DDGS exports to China: Update

Farm Forum

The import situation in China continues to evolve for distiller’s dried grains with solubles (DDGS) as traders learn to navigate the changing regulatory environment. Existing import permits continue to be valid, contracts are still being written, and DDGS continue to arrive in China, where they are subject to inspection. Shipments that pass inspection continue to enter China.

Based on trade reports and recent discussions with government officials in China it seems that approximately 200,000 metric tons of U.S. DDGS have failed the new inspection regimen and are stranded in ports in China. The re-export of these shipments to other markets that accept the traits in question is a high priority. The Council is hard at work on the ground in China with traders and government officials to facilitate this process

Current reports also indicate that new import permits will be issued to companies that either have no report of unapproved biotechnology in their imports over the last year or that have dealt with (i.e. re-exported or destroyed) any previously rejected cargos within two months. These traders must also obtain certification that any new imports will not contain any unapproved traits.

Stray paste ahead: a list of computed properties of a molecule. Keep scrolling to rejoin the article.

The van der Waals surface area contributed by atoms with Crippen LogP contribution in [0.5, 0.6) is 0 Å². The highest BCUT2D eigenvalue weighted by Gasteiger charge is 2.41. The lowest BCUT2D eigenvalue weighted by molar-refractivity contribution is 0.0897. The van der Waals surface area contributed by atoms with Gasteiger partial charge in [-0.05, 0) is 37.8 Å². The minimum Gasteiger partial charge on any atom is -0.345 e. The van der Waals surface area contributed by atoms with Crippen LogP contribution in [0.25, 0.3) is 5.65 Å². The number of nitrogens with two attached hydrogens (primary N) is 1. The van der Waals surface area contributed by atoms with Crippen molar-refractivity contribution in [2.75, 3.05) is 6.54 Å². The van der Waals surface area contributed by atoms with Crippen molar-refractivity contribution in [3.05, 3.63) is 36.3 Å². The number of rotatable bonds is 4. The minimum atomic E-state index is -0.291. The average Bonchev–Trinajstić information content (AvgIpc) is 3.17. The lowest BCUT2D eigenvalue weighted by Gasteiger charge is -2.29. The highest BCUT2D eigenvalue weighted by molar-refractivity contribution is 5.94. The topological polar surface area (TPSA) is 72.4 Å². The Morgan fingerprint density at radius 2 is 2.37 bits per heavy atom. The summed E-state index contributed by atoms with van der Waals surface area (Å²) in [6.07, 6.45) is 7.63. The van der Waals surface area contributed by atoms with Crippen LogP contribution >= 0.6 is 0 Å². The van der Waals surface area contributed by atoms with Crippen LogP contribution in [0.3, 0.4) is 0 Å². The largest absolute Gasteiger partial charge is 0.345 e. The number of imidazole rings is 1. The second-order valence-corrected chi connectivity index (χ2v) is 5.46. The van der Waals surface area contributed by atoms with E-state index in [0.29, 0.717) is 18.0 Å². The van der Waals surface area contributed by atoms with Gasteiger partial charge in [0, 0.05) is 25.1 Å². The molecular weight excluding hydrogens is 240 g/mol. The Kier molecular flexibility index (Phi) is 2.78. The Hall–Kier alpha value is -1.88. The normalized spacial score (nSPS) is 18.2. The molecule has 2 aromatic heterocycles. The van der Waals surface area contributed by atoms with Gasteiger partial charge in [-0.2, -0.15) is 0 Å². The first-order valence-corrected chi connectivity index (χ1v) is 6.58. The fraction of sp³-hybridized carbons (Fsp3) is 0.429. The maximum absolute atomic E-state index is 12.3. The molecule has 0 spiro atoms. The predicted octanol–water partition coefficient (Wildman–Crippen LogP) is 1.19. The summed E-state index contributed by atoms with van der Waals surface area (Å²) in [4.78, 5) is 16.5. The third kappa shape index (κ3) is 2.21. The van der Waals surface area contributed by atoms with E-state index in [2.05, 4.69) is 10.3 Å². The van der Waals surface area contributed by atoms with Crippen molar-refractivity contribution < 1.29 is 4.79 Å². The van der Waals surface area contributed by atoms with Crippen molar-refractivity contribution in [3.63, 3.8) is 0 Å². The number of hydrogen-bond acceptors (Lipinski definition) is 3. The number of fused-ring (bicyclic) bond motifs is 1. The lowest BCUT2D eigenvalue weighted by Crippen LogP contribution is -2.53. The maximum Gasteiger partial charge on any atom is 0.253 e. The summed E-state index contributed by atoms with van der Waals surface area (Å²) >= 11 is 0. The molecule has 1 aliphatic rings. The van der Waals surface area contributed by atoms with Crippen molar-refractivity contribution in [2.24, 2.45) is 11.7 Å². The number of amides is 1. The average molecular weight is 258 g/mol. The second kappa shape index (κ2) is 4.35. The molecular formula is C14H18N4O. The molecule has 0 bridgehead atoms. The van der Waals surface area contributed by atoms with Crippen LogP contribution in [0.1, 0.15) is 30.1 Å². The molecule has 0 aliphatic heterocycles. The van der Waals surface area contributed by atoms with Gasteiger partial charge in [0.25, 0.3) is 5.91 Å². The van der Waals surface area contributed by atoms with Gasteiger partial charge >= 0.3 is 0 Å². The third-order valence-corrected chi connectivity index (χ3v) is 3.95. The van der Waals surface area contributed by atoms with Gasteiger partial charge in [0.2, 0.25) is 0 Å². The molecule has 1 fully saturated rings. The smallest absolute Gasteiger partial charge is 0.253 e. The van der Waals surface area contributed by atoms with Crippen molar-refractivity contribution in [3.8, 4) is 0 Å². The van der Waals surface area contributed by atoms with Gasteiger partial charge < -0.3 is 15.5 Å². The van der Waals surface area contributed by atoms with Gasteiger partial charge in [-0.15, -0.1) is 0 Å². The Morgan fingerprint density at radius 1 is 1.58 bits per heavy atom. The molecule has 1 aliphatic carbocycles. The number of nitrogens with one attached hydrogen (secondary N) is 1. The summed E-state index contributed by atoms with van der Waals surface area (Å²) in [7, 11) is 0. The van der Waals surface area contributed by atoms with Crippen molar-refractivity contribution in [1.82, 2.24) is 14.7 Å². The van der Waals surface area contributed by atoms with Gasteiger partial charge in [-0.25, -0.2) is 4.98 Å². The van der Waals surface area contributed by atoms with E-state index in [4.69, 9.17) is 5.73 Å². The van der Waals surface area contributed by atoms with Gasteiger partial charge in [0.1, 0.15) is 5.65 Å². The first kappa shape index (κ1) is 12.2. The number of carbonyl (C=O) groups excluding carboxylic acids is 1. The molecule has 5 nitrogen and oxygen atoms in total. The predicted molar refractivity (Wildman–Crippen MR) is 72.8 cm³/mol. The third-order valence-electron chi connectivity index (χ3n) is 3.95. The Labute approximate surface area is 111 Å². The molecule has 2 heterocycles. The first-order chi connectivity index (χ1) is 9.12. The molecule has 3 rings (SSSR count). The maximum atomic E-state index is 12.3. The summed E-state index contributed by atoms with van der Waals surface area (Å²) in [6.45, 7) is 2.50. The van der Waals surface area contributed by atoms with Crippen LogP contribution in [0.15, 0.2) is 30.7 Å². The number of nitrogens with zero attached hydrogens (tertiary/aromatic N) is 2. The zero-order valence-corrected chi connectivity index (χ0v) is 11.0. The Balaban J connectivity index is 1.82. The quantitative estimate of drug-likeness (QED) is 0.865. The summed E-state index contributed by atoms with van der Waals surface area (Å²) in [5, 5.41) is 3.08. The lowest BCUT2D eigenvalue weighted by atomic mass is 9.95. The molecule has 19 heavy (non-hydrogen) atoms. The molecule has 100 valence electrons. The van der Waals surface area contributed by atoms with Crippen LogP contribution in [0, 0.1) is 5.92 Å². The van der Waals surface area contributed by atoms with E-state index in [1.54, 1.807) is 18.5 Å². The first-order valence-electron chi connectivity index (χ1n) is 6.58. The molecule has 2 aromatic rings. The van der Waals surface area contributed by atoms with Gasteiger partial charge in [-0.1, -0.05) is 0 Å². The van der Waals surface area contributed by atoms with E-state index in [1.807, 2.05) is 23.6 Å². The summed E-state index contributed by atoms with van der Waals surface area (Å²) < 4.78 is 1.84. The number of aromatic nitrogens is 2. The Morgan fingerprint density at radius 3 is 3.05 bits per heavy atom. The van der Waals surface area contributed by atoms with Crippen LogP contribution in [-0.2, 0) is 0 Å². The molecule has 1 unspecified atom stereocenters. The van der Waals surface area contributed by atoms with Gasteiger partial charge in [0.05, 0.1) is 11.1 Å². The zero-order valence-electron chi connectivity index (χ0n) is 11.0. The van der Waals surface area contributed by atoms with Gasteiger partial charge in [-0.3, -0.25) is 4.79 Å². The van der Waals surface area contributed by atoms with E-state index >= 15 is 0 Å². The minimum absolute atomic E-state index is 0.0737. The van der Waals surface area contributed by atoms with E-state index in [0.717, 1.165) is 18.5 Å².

Since the inadvertent presence of such events at trace levels is difficult to avoid, and since testing can often yield false positives, the exact nature of the testing protocols is important. Policy and practice continue to evolve in these areas, which has produced ongoing uncertainty and increased commercial risk. This is expensive both for traders and buyers, end-users, and consumers in China — a situation that highlights once again the importance of achieving greater synchronicity in the biotech approval process and a workable protocol on low- level presence of unapproved events.